10:30PM...Turkish Airlines is a new jazzfest sponsor, with a mini-expo promoting Turkish tours, and on the big Turkish stage Nigerian/Haitian rapper Wasiu is mostly babbling -- while at the corner of the Saints, Catherine and Urbain, one can also hear the French/American pop duo GinkGoa sounding rap-like from the Rio Tinto stage. "We don't like rap," says one of the young women at the TD "Comfort" kiosk. They have hand sanitizer and wipes for sticky passersby. They also lend games like UNO for folks to play on a nearby terrace. "We like rock," they tell me.
Maybe a couple hundred fest-goers have become a square around two young women twirling batons of fire. They also eat and spit fire as the square cheers. "Any trouble?" I ask a security guard. "No trouble," he says.
Up the stairs by the Maison Symphonique there's a new kids playground with a giant wooden sax and drum for kids to climb on. Late it is, but kids are everywhere, lots of toddlers in strollers oblivious to the noise. Also lots of older folks in wheelchairs, and lots of solo men looking as if lurking, and lots of women in groups laughing, whole families walk by, lots of all-ages couples walk holding hands, and one of the fest-workers empties a trash can, an Augean labour with maybe a hundred cans and cups in each bag. Two cops walk by, in shorts and looking like fest-goers but packing Glocks. "Any trouble?" again the question. "No trouble," again the answer.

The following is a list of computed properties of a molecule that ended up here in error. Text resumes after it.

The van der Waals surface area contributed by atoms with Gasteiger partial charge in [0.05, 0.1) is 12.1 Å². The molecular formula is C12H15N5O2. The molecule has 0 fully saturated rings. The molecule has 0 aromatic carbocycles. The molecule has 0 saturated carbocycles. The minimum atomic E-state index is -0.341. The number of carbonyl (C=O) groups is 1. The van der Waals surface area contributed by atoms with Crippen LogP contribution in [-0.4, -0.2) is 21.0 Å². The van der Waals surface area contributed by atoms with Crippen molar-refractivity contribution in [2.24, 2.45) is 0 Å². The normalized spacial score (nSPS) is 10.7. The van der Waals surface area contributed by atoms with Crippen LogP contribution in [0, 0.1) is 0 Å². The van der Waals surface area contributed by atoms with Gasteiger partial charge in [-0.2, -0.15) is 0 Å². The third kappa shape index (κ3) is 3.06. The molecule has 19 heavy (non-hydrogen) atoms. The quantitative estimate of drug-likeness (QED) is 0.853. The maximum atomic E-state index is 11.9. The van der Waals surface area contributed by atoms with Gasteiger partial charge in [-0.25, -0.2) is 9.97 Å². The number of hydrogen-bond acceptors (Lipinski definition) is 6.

11PM...Blues lovers, or World Beat lovers, or whoever happens to be around the Bell stage await a French group called Delgres that mixes Delta blues with the grooves of Guadeloupe. I turn the corner and hear Carlos Placeres, a Cuban troubadour singing Quebecois clave on the Hyundai stage.
I stop at the Terrace Sangria for a blanche and opt for empanadas again at L'Atelier Argentine: one is Carne with Black Angus beef and smoked paprika, very tasty, the other is Humita with sweet corn and red pepper, very yucky. I doubt that the hot sludge in buckets on the tables would've overcome the yuckiness.
11:30PM...I walk alongside Place des Festivals, with two makeshift restaurants, one Portuguese, one French, alongside the big TD stage. Devil's Tale is playing, a group that features Quebecois guitarist Adrian Raso with a Romanian gypsy brass band called Fanfare Ciocarlia, all dressed in black suits with red ties, long hair cascading from Sinatra hats. And tubas playing the leads. Quite raucously danceable, what looks like a few thousand fest-goers are dancing in the street, climatically to Grieg's "In the Hall of the Mountain King."